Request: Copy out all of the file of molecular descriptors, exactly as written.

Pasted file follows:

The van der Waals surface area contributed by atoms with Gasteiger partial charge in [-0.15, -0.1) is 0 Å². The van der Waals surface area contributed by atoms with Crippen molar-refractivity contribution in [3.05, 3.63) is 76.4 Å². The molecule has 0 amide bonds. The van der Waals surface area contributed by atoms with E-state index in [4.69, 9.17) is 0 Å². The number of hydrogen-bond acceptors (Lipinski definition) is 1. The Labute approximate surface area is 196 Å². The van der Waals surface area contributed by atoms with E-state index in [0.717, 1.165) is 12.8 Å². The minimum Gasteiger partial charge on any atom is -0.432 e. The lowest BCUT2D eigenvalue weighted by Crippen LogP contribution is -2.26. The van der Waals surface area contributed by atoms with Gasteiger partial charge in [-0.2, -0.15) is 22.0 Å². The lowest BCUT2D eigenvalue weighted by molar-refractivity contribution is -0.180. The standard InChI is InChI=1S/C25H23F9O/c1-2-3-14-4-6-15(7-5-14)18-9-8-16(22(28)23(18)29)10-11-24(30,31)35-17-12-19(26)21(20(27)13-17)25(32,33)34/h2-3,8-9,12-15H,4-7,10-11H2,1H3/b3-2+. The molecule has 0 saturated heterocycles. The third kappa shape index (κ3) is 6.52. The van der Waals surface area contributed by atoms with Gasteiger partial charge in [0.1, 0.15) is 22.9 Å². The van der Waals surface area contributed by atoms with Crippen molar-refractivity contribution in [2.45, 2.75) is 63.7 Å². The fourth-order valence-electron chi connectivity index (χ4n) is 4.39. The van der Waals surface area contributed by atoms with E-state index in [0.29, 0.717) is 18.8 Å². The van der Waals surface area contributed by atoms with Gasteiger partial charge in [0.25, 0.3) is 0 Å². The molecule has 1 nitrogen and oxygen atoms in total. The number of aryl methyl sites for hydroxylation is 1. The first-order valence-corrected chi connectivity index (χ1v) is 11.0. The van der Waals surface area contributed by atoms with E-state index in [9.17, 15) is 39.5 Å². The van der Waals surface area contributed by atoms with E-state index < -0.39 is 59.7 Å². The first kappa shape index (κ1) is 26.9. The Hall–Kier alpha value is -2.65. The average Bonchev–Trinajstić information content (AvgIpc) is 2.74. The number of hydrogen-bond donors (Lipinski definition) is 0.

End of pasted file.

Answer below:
The van der Waals surface area contributed by atoms with Gasteiger partial charge in [-0.15, -0.1) is 0 Å². The van der Waals surface area contributed by atoms with Crippen molar-refractivity contribution in [3.05, 3.63) is 76.4 Å². The molecule has 0 amide bonds. The van der Waals surface area contributed by atoms with E-state index in [4.69, 9.17) is 0 Å². The number of hydrogen-bond acceptors (Lipinski definition) is 1. The Labute approximate surface area is 196 Å². The van der Waals surface area contributed by atoms with E-state index in [0.717, 1.165) is 12.8 Å². The minimum Gasteiger partial charge on any atom is -0.432 e. The lowest BCUT2D eigenvalue weighted by Crippen LogP contribution is -2.26. The van der Waals surface area contributed by atoms with Gasteiger partial charge in [-0.2, -0.15) is 22.0 Å². The lowest BCUT2D eigenvalue weighted by molar-refractivity contribution is -0.180. The standard InChI is InChI=1S/C25H23F9O/c1-2-3-14-4-6-15(7-5-14)18-9-8-16(22(28)23(18)29)10-11-24(30,31)35-17-12-19(26)21(20(27)13-17)25(32,33)34/h2-3,8-9,12-15H,4-7,10-11H2,1H3/b3-2+. The molecule has 0 saturated heterocycles. The third kappa shape index (κ3) is 6.52. The van der Waals surface area contributed by atoms with Gasteiger partial charge in [0.1, 0.15) is 22.9 Å². The van der Waals surface area contributed by atoms with Crippen molar-refractivity contribution in [2.45, 2.75) is 63.7 Å². The fourth-order valence-electron chi connectivity index (χ4n) is 4.39. The van der Waals surface area contributed by atoms with E-state index in [0.29, 0.717) is 18.8 Å². The van der Waals surface area contributed by atoms with Gasteiger partial charge in [0.25, 0.3) is 0 Å². The molecule has 1 nitrogen and oxygen atoms in total. The number of aryl methyl sites for hydroxylation is 1. The first-order valence-corrected chi connectivity index (χ1v) is 11.0. The van der Waals surface area contributed by atoms with E-state index in [9.17, 15) is 39.5 Å². The van der Waals surface area contributed by atoms with E-state index < -0.39 is 59.7 Å². The first kappa shape index (κ1) is 26.9. The Hall–Kier alpha value is -2.65. The average Bonchev–Trinajstić information content (AvgIpc) is 2.74. The number of hydrogen-bond donors (Lipinski definition) is 0.